If you cannot find the truth right where you are,
Where else do you expect to find it?
Go on, get me some ice cream.
Say it’s for you.
I wonder what the world be like if people started telling the truth. “You haven’t told her, have you? She doesn’t have to know, does she?” I heard my sixteen-year-old sister Maggie plead with Mom one night while they were in her bedroom. This was eight years ago, when I was twelve. I remember it as clearly as if it happened last week, because this was the day I realized I wasn’t being told the truth. I stood outside Maggie’s bedroom door and I listened. If Maggie and Mom were keeping secrets, I would make it my business to find out. Maggie, her voice high-pitched, “I don’t want her to know,” then Mom’s voice, soft, “Don’t worry, she’s too little to understand.” But I did understand. I was the she they were talking about. I didn’t realize it at first, because Maggie didn’t call me Char or Char-baby like she usually did. But what was the big deal? The mystery, the hidden truth? What wasn’t I supposed to know? I already knew Maggie was sick. That truth was obvious.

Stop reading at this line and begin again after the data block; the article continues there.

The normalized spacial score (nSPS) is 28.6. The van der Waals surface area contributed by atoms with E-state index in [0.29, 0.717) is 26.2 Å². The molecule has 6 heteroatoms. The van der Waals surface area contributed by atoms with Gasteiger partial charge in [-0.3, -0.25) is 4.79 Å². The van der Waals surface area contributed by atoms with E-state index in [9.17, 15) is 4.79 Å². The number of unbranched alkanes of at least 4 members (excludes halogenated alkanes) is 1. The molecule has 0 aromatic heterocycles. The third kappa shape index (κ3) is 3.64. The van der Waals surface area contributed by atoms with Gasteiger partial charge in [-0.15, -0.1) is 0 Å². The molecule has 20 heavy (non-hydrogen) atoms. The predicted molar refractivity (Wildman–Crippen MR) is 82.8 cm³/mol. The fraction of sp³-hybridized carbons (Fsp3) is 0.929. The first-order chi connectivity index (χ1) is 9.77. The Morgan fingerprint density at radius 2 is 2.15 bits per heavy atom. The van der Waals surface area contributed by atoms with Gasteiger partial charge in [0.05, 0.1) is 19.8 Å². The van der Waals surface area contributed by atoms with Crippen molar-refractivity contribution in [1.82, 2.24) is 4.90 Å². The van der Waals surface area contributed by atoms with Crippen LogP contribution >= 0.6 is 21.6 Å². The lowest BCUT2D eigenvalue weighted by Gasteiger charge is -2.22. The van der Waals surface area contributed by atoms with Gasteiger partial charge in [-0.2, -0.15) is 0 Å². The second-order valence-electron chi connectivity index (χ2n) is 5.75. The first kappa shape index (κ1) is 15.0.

Everything at home had changed. Maggie stopped going to school. Mom started coming home from her job at Safeco at noon. When I got home from school, Maggie would be sleeping, and Mom would be cooking chicken soup from scratch or cleaning out the cupboards or ironing sheets—things I’d never seen her do. Every week, Maggie spent half a day at Fred Hutch and the rest of that day, plus the next, throwing-up. She lost so much weight her favorite sweater hung on her like a sack. Dark circles grew under Mom’s eyes. If Mom thought I wasn’t watching, her lips tightened and a cheek-vein pulsed. The rest of the time she kept up an annoying happy facade. Maggie did, too. Sometimes Maggie and Mom sat at the kitchen table looking grim and whispering, as though they were co-conspirators plotting a crime. But as soon as I sat down, they fell silent.